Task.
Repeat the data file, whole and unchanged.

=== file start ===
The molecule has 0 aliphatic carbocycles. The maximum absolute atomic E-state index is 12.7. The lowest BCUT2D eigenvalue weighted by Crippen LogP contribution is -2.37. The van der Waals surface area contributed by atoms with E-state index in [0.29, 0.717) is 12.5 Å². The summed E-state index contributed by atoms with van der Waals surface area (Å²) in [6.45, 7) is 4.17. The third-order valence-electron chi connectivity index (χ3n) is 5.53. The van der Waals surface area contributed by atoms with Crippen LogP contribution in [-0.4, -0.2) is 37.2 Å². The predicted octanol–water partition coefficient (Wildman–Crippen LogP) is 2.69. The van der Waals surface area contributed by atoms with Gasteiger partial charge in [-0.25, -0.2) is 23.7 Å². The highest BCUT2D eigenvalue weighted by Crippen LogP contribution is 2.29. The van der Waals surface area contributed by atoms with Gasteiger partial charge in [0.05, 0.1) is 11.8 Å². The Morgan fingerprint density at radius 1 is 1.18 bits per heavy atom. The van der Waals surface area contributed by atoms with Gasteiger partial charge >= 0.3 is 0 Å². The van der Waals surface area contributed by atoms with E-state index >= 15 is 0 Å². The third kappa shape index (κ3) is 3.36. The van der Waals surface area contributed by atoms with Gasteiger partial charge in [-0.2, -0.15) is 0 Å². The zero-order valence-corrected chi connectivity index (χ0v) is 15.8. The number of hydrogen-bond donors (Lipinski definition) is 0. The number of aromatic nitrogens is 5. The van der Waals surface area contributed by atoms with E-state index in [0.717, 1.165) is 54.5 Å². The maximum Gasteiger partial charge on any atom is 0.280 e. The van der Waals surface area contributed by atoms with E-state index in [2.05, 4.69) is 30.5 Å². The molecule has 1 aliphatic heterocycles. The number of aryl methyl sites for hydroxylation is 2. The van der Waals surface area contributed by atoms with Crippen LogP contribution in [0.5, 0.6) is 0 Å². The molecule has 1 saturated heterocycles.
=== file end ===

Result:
The molecule has 0 aliphatic carbocycles. The maximum absolute atomic E-state index is 12.7. The lowest BCUT2D eigenvalue weighted by Crippen LogP contribution is -2.37. The van der Waals surface area contributed by atoms with E-state index in [0.29, 0.717) is 12.5 Å². The summed E-state index contributed by atoms with van der Waals surface area (Å²) in [6.45, 7) is 4.17. The third-order valence-electron chi connectivity index (χ3n) is 5.53. The van der Waals surface area contributed by atoms with Crippen LogP contribution in [-0.4, -0.2) is 37.2 Å². The predicted octanol–water partition coefficient (Wildman–Crippen LogP) is 2.69. The van der Waals surface area contributed by atoms with Gasteiger partial charge in [-0.25, -0.2) is 23.7 Å². The highest BCUT2D eigenvalue weighted by Crippen LogP contribution is 2.29. The van der Waals surface area contributed by atoms with Gasteiger partial charge in [0.05, 0.1) is 11.8 Å². The Morgan fingerprint density at radius 1 is 1.18 bits per heavy atom. The van der Waals surface area contributed by atoms with Gasteiger partial charge >= 0.3 is 0 Å². The van der Waals surface area contributed by atoms with E-state index >= 15 is 0 Å². The third kappa shape index (κ3) is 3.36. The van der Waals surface area contributed by atoms with Gasteiger partial charge in [-0.2, -0.15) is 0 Å². The zero-order valence-corrected chi connectivity index (χ0v) is 15.8. The number of hydrogen-bond donors (Lipinski definition) is 0. The number of aromatic nitrogens is 5. The van der Waals surface area contributed by atoms with E-state index in [0.717, 1.165) is 54.5 Å². The maximum Gasteiger partial charge on any atom is 0.280 e. The van der Waals surface area contributed by atoms with E-state index in [2.05, 4.69) is 30.5 Å². The molecule has 1 aliphatic heterocycles. The number of aryl methyl sites for hydroxylation is 2. The van der Waals surface area contributed by atoms with Crippen LogP contribution in [0.5, 0.6) is 0 Å². The molecule has 1 saturated heterocycles.